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EMU passes policy aimed at protecting transgender students

By | 2018-01-16T01:37:24-05:00 April 12th, 2007|News|

By Sharon Gittleman

YPSILANTI ,Aei Kevin Werner can walk across the Eastern Michigan University campus with his head held a little higher. EMU’s Board of Regents added a clause to its anti-discrimination policy protecting the dignity of individuals facing harassment because of their gender identity or expression.
While Werner hasn’t faced persecution from students or staff because of his status as a transgendered individual, he feels the regent’s action was important.
“Nobody’s bothered me whatsoever,” he said. “But, it’s a safeguard. It gives EMU a friendly appearance for the LGBT community as a whole.”
Werner, 26, completed his surgical transformation from a woman to a man in December 2006.
“I don’t have a day of regret,” he said.
He’s one of the few openly transgendered students on campus, Werner said.
While campus troubles may be rare for students like Werner, the policy change matters, said Kate Brindle, program coordinator for the Lesbian Gay Bisexual and Transgender Resource Center in Ypsilanti.
“One, I think it prevents discrimination and harassment. If they do it anyway, there’s something in place to punish them,” she said. “I also think it sends a message to our campus that we really do value all our students and won’t tolerate harassment.”
The resource center has been working to encourage regents to change the policy for several years, along with a number of campus groups, she said.
“We talk a lot about diversity,” said Brindle. “I think they realized to recognize diversity we need to be inclusive of all our campus community members.”
So far, no flak has been directed against those who approved the policy change, she said.
Rachel Crandall, co-founder and executive director of TransGender Michigan, said she couldn’t be happier to hear the news.
“I think all universities should do it,” she said. “I think it will help people so much.”
Crandall said her organization is working with other colleges to encourage them to take the same steps.
“I’m glad there are universities that are finally coming up to the plate,” she said.
Triangle Foundation spokesperson, Dawn Wolfe, described the move as a symbolic change.
“This was a no-brainer decision,” she said. “Including all people equally in anti-discrimination policies shouldn’t be a matter of controversy. It’s their responsibility to take that position.”
Wolfe said the Triangle Foundation threw its support behind the student organizations and activists who encouraged the regents’ decision to defend transgender people against discrimination.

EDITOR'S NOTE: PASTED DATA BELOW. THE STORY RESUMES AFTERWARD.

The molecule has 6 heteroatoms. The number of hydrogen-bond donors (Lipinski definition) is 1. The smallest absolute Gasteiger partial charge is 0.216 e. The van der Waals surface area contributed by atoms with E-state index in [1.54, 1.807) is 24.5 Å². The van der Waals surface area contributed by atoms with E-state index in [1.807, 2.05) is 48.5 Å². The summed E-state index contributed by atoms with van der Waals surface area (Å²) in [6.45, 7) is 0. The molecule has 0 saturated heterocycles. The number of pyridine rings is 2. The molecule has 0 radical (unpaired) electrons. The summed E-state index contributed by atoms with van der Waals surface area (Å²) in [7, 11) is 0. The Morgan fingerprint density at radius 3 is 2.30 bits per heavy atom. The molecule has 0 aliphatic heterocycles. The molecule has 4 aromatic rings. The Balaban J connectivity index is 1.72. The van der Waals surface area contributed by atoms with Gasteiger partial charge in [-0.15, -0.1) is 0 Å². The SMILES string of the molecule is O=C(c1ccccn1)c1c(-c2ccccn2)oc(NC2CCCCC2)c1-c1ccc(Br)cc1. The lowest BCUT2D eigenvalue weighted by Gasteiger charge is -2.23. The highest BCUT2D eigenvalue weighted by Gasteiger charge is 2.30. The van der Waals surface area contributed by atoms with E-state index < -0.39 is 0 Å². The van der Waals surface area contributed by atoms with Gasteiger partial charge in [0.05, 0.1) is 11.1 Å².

“Having a policy like this will make it possible for people who have had those experiences to come forward,” she said.
Werner said many transgender people suffer from bias directed at them from gays, straights and even other transsexuals.
“There’s a hierarchy of passing in terms of are you seen as male if you were born female, or female if you were born male – how passable are you?” he said. “Most of the female to male transsexual or transgender people don’t get as much harassment as male to female do.”
Werner said he’s encountered anti-transgender feelings in the LGBT community. “I think its more an inner phobia they are dealing with. They’re not comfortable with who they are so they are picking apart something they are afraid of,” he said.
Gays and lesbians have become respectable in the public eye, he said.

“I think people have the sense that gay people are normal now,” said Werner. “‘T’ folks threatens that acceptance. It threatens the credibility of the larger gay community.”
Werner said he’s had an up-close look at how women are discounted in our society.
“When I was a girl, people tended to talk down to me and not really listen to what I had to say,” he said.
Many people don’t understand the compelling need transgender people feel to make their bodies conform with their internal sensibilities.
“By walking around in public and hearing people refer to you as one gender or another is what it comes down to for me,” he said. “When I would be called, ‘miss’ or ‘ma’am,’ it would send shivers down my spine like someone cut me in the back. When I got called, ‘sir’, it felt like I won the lottery.”
The EMU Board of Regents was contacted for comment but representatives did not return calls by the publication date.

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Between The Lines has been publishing LGBTQ-related content in Southeast Michigan since the early '90s. This year marks the publication's 27th anniversary.